Return to PSTOS Home Page
Welcome to PSTOS

Portola (Admiral) Theatre - 2/6 Wicks
Seattle, Washington
2343 California at Admiral Way
Organ installation timeframe: 1924 - ?
Back to the Washington Original Theatre Installations page

Click for a larger version of this image (86K)
Portola Theatre, c.1930
Built in 1919, the Portola Theatre was located in West Seattle. A 2/6 Wicks theatre organ was installed in 1924. One of the opening organists was Adelaide Kirkman and records indicate that Barney Barnes played at the Portola in 1927.

The West Seattle Herald captured many of the early happenings at the Portola:
June 1923: Portola's new management promises "the best in pictures...Many will be first runs in the state."
May 1924: Portola installs a 75-car free parking lot, the first of its kind in the city. "It is lighted and practically always under the supervision of a theatre employee so that danger of theft is about eliminated and it is not necessary to keep a tail light burning on the car." The theater also installs a screen lighting system that fades in and out "almost imperceptibly," plus a series of colored lights below the screen, which can be "manipulated in combinations and various ways. Thus, the bright yellow sunrise or the red of sunset is played on the screen. Night scenes appear in bluish hue and the flash of lightning is vividly portrayed."
July 1924: Portola announces a nickel boost in admission price, to 25 cents, to pay for "the better class of pictures.'' The kids' price of 10 cents stays the same.
September 1924: Portola installs $18,000 pipe organ, a 60-piece orchestral variety that's the biggest in suburban Seattle. Record crowds attend the first performances. The theatre also debuts a film with old-time favorite songs. "Led my Miss (Adelaide) Kirkman on the big new pipe organ as the words were flashed on the screen, the audience all joined in and sang. So enthusiastic was this novelty picture received by the audience, that the many people waiting in front to gain admission...thought there surely must be some large opera company inside."
September 1924: Portola owner George Herpick and manager William Hartford announced they will build a second theatre, between Morgan and Holly streets on the west side of California. It would seat 700-900 people and have a pipe organ. A year later, work began on the new theatre - north of the planned site at the corner of California and Hudson. In February 1926, the owners released the name of the new, Spanish-style moviehouse: Granada Theatre.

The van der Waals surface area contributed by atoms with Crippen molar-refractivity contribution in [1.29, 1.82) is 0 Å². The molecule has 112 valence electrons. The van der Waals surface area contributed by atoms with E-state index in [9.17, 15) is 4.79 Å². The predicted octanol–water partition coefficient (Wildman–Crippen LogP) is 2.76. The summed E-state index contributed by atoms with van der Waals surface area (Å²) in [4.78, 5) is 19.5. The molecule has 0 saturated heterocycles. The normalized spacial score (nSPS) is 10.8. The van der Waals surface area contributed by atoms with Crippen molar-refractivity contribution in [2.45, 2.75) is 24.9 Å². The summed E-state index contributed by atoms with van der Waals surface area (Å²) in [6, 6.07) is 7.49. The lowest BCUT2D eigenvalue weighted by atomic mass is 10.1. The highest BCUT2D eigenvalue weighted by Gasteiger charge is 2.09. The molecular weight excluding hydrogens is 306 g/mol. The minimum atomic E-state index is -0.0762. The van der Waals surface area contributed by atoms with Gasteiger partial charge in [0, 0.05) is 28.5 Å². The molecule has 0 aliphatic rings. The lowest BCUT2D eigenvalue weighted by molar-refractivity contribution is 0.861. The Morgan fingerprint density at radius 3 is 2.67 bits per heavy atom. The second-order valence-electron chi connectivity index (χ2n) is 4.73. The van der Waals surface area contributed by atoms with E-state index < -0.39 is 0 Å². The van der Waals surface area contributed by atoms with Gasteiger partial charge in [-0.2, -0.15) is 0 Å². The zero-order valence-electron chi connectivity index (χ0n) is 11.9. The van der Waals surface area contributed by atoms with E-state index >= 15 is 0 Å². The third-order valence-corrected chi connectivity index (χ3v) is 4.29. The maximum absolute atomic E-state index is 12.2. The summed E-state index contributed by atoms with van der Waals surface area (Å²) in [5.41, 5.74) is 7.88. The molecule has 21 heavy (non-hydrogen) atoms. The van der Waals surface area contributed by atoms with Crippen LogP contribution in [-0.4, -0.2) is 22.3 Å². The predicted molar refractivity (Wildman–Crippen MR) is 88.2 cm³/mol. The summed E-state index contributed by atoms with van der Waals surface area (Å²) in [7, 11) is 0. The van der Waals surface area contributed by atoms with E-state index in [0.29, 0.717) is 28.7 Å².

December 1925: The Portola held a "big Charleston contest" on its wide stage Dec. 2-3, 1925. Every seat was taken and the foyer was jammed both nights as Evelyn Beahm topped the "fast and furious" competition.
1927: Portola and Granada Theatres sold to Universal Chain Theatrical Enterprises.
July 1929: The Portola spends $10,000 on Western Electric equipment to present its first talkies, William Boyd in "The Flying Fool" and a comedy, "Go Easy Doctor." Portola manager Sol Strauss stressed his building was ideal for sound movies because it lacked "echoes that often make voices sound 'wooly'... The jokes about the 'squawkies' will be out of place, at least in this theatre."
October 1930: Portola and Granada Theatre ownership changed to Farwest Theatres of Seattle. The new owners promised to restore "the personal touch" to the moviehouses.
May 1933: Portola responds to the Depression, cutting the admission price to 15 cents.
Summer 1938: John Danz announces plans to build new 1000 seat theatre in West Seattle
January 1942: John Danz's greatly expanded Portola opens January 22 under a new name - the Admiral. The 1000-seat theatre was designed by famous N.W. theatre architect B. Marcus Priteca
1973: Admiral Theatre was "twinned" into two 430-seat theatres.

Admiral Theatre, c.1946

Click for a larger version of this image (21K)
Admiral Theatre, 2002

About this site© PSTOS, 1998-2014